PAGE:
House of stone

Roy Guthrie was a refrigerator salesman in South Africa before he moved to Zimbabwe and established its largest sculpture park.

Chapungu Sculpture Park. Image credit Martin Addison via Flickr CC BY-NC-ND 2.0 Deed.

Roy Guthrie, who died in Zimbabwe on March 5, was once a widely known refrigerator salesman in South Africa before he migrated to then Rhodesia as a young man in the late 1960s. He continued in his trade of buying and selling electronics until he took over Gallery Shona Sculpture from a disillusioned couple who were leaving the country after the “unilateral declaration of independence” came into effect. This seismic political event was followed by the imposition of international sanctions by the United Nations. Although aimed at major trade goods, the sanctions crippled the sale and exhibitions of sculptures, making the art business difficult. Guthrie’s career change led to half a century of promoting Zimbabwean stone sculpture worldwide. In 1980, the year of independence, Guthrie bought a 35-acre farm, Doone Estate, at the edge of Harare, where he opened Chapungu Sculpture Park as a venue for exhibitions and artist residencies. 

In the history of Zimbabwe’s stone sculpture, three curator-patrons appear over and over in making the art form globally recognized and celebrated in the last half of the 20th century: Frank McEwen, Tom Blomefield, and Roy Guthrie. McEwen, founding director of the National Gallery in Rhodesia, was the eccentric patron who had the colonial romantic imagination that shaped “Shona” stone sculpture into a modern art using his background and international networks. Blomefield, a tobacco farmer, was forced by the economic impact of UDI to turn his Tengenenge farm into an arts colony. His workers, mostly local villagers and migrants from Angola, Malawi, Mozambique, and Zambia, all became accidental artists. The farm was conveniently located in an area with the serpentine stone commonly used in stone sculpture. Meanwhile, Guthrie, until now, was the last man standing in a trio that catapulted stone sculpture to the world stage. The refrigerator salesman’s pivot to the business of selling stones is surely his enduring legacy. While the other patrons took a more developmental approach to the art form, Guthrie then working with his first wife, Megan, focused on the business of the art. 

 Guthrie’s approach was not only to market the product (stone), or an art form (sculpture) but the context in which the art itself was being created (Zimbabwe). He once remarked: “…good art can (and perhaps must) be a local affair—the product of a particular place and culture. And one of the most remarkable things in the contemporary art world is the school of sculptors that has flourished in [Zimbabwe].”

Just before the Covid pandemic, I had the fortune to visit Chapungu Sculpture Park to meet with Guthrie and his current wife, Marcey Mushore, as we explored what an archive of his half-a-century work as a stone broker could look like. Many of the characters—artists, curators, brokers—in the stone sculpture movement are not widely known. Their histories are not properly recorded. The art itself is often monumental, human size, but those who produce it are history’s stock figures, names with no biographies and names with no stories.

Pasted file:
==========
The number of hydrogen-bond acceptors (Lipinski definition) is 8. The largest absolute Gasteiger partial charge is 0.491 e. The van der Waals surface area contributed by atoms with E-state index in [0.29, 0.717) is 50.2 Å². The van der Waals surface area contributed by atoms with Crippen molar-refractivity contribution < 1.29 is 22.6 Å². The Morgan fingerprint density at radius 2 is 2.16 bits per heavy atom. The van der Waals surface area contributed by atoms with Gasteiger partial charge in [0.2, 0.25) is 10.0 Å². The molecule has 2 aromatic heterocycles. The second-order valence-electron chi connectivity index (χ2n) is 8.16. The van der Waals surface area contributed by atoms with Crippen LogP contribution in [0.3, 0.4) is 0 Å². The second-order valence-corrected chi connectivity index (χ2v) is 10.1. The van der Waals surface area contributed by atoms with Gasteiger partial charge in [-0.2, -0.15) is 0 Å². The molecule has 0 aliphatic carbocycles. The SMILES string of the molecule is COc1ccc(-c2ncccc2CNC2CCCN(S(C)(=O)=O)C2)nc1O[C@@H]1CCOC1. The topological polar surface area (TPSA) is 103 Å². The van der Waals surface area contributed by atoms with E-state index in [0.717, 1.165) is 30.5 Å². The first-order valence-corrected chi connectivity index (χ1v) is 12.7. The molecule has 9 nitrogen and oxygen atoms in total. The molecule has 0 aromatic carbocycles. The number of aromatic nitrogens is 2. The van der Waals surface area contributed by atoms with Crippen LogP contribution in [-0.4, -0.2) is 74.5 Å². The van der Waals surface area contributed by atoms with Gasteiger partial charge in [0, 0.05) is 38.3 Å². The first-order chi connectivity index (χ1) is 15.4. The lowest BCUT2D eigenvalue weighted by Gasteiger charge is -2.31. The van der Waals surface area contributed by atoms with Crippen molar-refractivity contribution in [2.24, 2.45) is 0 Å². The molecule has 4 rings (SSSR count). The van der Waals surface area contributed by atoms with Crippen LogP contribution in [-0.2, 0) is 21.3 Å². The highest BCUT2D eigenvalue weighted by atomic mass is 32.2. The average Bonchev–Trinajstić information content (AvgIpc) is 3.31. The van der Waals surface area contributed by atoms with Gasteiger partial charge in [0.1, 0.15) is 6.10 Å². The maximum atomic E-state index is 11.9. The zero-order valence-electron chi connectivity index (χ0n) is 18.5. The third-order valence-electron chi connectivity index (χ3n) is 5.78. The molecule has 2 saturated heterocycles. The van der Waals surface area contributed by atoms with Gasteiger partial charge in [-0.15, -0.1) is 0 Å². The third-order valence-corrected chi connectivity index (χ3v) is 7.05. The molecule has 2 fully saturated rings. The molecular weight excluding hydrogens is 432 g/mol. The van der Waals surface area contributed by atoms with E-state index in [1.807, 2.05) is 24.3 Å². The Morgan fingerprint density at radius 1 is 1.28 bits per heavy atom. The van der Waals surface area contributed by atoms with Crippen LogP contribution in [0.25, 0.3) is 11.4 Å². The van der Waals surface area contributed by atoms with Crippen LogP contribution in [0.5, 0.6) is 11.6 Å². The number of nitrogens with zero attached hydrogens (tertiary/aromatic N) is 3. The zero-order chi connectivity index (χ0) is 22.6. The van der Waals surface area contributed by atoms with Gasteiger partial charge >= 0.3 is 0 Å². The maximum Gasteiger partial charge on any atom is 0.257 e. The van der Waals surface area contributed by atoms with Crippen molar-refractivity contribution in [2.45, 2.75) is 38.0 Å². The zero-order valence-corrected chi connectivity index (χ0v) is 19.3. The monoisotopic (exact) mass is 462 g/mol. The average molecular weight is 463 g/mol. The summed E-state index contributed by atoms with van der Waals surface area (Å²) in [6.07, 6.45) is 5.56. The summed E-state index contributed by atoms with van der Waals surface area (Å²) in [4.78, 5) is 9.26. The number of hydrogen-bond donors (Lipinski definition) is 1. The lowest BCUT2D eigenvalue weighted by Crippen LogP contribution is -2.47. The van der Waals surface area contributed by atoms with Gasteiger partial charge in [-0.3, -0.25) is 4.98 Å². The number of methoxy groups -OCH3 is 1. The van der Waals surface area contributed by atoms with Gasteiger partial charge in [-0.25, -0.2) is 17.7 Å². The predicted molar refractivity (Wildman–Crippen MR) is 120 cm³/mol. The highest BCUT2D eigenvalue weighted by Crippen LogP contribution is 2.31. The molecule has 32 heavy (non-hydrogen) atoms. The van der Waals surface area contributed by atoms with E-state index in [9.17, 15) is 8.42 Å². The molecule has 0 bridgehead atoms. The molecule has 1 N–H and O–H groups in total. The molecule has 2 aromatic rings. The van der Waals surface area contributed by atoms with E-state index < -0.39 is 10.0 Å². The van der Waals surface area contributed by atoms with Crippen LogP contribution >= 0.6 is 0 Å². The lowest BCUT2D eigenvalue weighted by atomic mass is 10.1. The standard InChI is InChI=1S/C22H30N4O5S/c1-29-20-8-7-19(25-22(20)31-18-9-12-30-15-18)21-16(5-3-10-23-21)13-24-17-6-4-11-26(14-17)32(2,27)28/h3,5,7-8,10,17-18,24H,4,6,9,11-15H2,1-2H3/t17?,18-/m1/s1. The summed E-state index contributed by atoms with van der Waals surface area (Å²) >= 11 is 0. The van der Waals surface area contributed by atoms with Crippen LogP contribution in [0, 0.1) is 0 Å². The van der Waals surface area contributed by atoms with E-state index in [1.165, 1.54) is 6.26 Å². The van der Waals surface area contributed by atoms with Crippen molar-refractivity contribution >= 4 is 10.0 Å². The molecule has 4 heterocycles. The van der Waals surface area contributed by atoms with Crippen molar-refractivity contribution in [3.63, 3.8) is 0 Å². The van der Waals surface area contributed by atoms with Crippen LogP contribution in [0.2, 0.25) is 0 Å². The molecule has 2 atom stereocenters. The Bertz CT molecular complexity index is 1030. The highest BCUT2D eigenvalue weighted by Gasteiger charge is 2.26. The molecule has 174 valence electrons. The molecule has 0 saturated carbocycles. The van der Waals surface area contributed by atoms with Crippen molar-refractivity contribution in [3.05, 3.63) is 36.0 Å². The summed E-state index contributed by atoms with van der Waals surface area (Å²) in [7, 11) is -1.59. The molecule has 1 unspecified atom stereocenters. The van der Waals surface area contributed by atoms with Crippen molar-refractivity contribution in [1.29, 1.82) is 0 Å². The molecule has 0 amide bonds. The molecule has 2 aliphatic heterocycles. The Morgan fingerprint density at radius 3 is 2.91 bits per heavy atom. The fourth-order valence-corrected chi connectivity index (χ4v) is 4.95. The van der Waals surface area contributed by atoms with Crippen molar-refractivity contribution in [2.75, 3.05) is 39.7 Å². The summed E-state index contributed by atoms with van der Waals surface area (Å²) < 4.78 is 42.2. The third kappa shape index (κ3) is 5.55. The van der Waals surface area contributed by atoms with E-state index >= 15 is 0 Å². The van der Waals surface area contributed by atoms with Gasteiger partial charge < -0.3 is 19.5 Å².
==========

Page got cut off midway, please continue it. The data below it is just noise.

Beyond the architectural metaphor of Novuyo Rosa Tshuma’s novel, House of Stone, who were the builders and stone workers behind the legend of Zimbabwe? The country itself gets its name thanks to the Shona people’s long artisanal tradition of stone working, and Zimbabwe means “house of stone.” It is not just a metaphor, but blood, sweat, and tears. Stone sculpture was not a peculiarity that was ignited by colonial encounters as is commonly told. It was always there, through generations and traditions. It was just not yet classified in anthropological terms, or exhibited in the colonial museum.

As Guthrie explained, “This art form is not about the talent of somebody who does something with stone. It goes beyond that. It’s a family spirit. It’s a cultural spirit. And taking the totality of that person and putting it into a business environment and putting it into a marketing environment gives it a higher platform…”

The impetus for establishing Chapungu Sculpture Park was to harness a sense of community beyond the tokenistic and commercial aspects. Guthrie was interested in giving the artists space where they could work from. He sought the need for artists to be in a space where they could be creative and produce art free of distractions. Besides being a workspace for generations of artists, Chapungu Sculpture Park, is also a living museum. Guthrie’s collection of Zimbabwe stone sculpture is unparalleled not just in size and quality, but more importantly in its historic span, containing some of the finest pieces from the “first generation” to contemporary artists. It is the biggest private collection. No doubt, Guthrie established a lasting memorial to this astonishing artistic movement.

Further Reading


Lawrence Lemaoana is one of 13 South African artists selected by curator Daniella Géo for the exhibition “Reconstruções: arte contemporânea da África do Sul” [Reconstructions: Contemporary Art from South Africa] running until 15 May at the …